This research aims to predict if potential donation cases will result in organ donation or no recovery of organs. Three network paradigms, all variants of the backpropagation algorithm, were explored. The neural networks chosen to conduct this research have essential predictive abilities and the capability to model complex and non-linear relationships. Figure 2 describes the high-level process map of the methodology adopted for this research.

Figure 2 Research methodology.

Data description

The dataset for this study was extracted using SQL queries from an OPO’s database. All the analysis carried out was applied using R statistical software. The dataset has 1,865 referral cases (BD and DCD), collected from 01/01/2018 to 10/31/2019, including all three outcomes (Donor, CNR, No Authorization). For this study, CNR organs are defined as potential donations that are not recovered from the body despite consent and also organs that could be collected but not used for various reasons. A total of 1,096 cases did not have the authorization, and 17 cases had missing information, as shown in Figure 3.

Figure 3 Dataset 1 summary. CNR, consented but not recovered.

As a result, the final dataset has 752 cases for donor and CNR outcomes. Sixteen variables, shown in Table 1, were considered for the first phase. The second dataset consisted of 3,685 referred cases to the OPO from 01/01/2016 to 10/31/2019. The aim was to check if a more extensive dataset from a longer period could affect the best-performing neural network model or alter the conclusions from the first dataset. The same filtering technique was applied, which resulted in 1,476 donor and CNR cases. Moreover, new variables were considered for this phase, most of which are related to the referral process and donor characteristics. The variables considered in both phases included donor demographics, medical history, and process-related data as advised by organ procurement professionals. This variation was chosen to include as much pertinent information (medical and non-medical) related to the case. Therefore, determine if there are overlooked or unusual factors that could correlate with the CNR outcome.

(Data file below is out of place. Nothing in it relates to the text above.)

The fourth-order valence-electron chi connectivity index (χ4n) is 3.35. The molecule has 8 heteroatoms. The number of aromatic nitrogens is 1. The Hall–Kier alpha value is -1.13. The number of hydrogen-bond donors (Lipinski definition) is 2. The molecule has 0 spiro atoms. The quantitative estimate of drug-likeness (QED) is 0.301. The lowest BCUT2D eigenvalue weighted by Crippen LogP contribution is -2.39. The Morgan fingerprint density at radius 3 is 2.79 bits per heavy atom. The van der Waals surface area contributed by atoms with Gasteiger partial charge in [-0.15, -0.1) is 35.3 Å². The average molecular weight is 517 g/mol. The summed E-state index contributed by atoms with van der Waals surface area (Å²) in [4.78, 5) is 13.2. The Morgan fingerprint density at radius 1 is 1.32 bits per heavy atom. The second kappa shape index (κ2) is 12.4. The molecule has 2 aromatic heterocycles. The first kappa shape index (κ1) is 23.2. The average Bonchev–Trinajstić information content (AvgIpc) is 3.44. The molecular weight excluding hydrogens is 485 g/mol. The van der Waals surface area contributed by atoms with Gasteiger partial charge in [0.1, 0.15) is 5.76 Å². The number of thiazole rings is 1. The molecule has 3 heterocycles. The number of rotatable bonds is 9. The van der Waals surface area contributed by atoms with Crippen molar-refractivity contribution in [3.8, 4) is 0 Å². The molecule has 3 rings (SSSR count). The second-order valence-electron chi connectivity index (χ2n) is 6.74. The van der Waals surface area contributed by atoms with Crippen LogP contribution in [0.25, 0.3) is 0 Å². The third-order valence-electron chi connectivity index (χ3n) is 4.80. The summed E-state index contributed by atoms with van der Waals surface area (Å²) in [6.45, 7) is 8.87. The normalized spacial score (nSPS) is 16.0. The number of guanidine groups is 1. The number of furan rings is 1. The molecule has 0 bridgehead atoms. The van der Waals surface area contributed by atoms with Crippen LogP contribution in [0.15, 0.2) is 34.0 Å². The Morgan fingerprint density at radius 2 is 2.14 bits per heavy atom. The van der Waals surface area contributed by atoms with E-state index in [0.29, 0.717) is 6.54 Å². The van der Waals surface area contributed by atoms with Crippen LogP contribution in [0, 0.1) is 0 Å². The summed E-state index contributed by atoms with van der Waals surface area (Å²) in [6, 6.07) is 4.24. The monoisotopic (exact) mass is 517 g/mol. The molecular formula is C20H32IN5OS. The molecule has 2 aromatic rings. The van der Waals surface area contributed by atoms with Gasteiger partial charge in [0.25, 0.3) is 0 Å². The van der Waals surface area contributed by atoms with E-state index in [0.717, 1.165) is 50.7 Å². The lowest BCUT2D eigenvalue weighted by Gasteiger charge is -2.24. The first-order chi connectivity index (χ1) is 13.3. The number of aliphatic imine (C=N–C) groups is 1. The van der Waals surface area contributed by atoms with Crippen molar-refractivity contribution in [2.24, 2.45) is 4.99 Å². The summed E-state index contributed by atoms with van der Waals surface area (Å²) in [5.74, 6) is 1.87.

Table 1

Variables description (Dataset 1)

Variables Type Levels % missing values
Age Continuous 0.0%
Sex (M/F) Categorical 2 0.0%
Race (Asian, Black, Hispanic, White, other) Categorical 5 0.0%
Cause of death (anoxia, stroke, trauma, other) Categorical 4 0.0%
Body mass index (BMI) Continuous 2.7%
Clinical trigger met (0=no, 1=yes) Categorical 2 0.0%
Potential donor type (organ, organ/eye, organ/tissue, organ/tissue/eye) Categorical 4 0.0%
Time from clinical trigger to referral (h) Continuous 3.6%
Time from referral to approach (h) Continuous 0.7%
Time from death to approach (h) Continuous 25.7%
Time from grave prognosis to approach (h) Continuous 5.2%
Time from initial mention to approach (h) Continuous 26.6%
Organ detail Categorical 10 0.0%
Brain detail Categorical 4 0.0%
Trigger timely (0=no, 1=yes) Categorical 2 0.0%
Organ outcome (donor, CNR) Categorical 2 0.0%

CNR, consented but not recovered.

As shown in Table 1, most of the variables did not have missing values, and none missed more than 27%, which permits data imputation. Data imputation was carried out using predictive mean matching. This approach considers the existing values of all the variables to predict the missing values in the dataset. After assigning possible candidates for each missing data point, all scenario combinations are explored to determine which values better predict the outcome variable (i.e., organ outcome). The prediction, in this case, was performed using the random forest machine learning algorithm and was applied for 5 iterations which indicated the number of multiple imputations taken into consideration (11). Normalization was performed on the continuous variables to avoid any scaling effect on the models.